Commenting on France’s plans to back the new EU regulations, which could very well torpedo the project, Russia defended the venture, arguing that it is beneficial for all EU countries. Richard Grenell, the US Ambassador to Germany, threatened sanctions last month against German companies working on the project, claiming the pipeline would give the Kremlin too much leverage over gas supplies to Europe (though, more importantly for the US, it could cut into the US’s exporting abilities).


Responding to France’s decision, Kremlin spokesman Dmitry Peskov insisted that Moscow intends to closely follow the discussions in Brussels while continuing work on the project.

“We are certainly aware of the discussions that are taking place in the European Union on this matter. We are very closely monitoring the situation,” Peskov said when asked whether disagreement within the EU could interfere with the pipeline completion.

European countries are divided on the project. Nordic countries like Norway oppose it because it due to the view that it would give Russia too much leverage over European gas supplies (while threatening the market share of Scandinavian energy producers).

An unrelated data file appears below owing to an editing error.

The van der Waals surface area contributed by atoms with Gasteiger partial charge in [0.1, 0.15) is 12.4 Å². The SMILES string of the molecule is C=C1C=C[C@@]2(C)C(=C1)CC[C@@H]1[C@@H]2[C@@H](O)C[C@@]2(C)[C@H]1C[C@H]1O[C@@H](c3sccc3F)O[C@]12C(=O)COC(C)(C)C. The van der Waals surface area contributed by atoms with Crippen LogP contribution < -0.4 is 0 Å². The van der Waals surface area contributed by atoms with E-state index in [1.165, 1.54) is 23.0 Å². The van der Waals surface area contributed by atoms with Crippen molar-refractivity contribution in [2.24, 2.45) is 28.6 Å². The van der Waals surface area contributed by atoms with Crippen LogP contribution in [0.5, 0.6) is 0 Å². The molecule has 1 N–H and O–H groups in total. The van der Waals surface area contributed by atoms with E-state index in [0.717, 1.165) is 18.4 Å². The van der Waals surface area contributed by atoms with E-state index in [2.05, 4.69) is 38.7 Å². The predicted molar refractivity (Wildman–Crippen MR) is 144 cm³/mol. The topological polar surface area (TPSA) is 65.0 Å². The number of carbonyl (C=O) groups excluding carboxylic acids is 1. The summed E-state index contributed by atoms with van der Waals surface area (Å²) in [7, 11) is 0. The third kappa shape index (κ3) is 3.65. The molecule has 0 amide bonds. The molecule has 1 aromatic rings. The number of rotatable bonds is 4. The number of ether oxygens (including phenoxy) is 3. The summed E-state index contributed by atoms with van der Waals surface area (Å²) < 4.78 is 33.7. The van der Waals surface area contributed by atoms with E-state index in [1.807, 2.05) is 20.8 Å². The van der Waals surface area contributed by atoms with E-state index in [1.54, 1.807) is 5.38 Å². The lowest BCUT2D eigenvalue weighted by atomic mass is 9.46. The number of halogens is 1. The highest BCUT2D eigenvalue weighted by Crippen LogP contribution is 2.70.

After Berlin affirmed that it is in “constant contact” with the French over Nordstream 2, Merkel argued against the criticisms of the project, which aims to bring gas into Germany via a route under the Baltic Sea and a hub in Germany. Merkel argued that the pipeline wouldn’t make her country dependent on Russia for its energy supplies.

“Do we become dependent on Russia due to this second gas pipeline? I say ‘no,’ if we diversify at the same time,” Merkel told journalists in Bratislava, where she met with the heads of states of the Visegrad Group, namely the Czech Republic, Hungary, Poland, and Slovakia.

Once completed (that is, if it’s completed), the pipeline would deliver 55 billion cubic meters (1.9 trillion cubic feet) of Russian natural gas to the European Union annually. Russian President Vladimir Putin has accused Trump of trying to force Russia out of the European energy market to the benefit of US LNG producers (remember, the US became a net energy exporter late last year for the first time ever, and the US shale industry sees Europe as a key growth market).

Moscow also claimed that the pipeline is a purely commercial project.

Though clearly, the EU doesn’t agree.


12 Comments on "EU Won’t Block Controversial Nord Stream 2 Pipeline"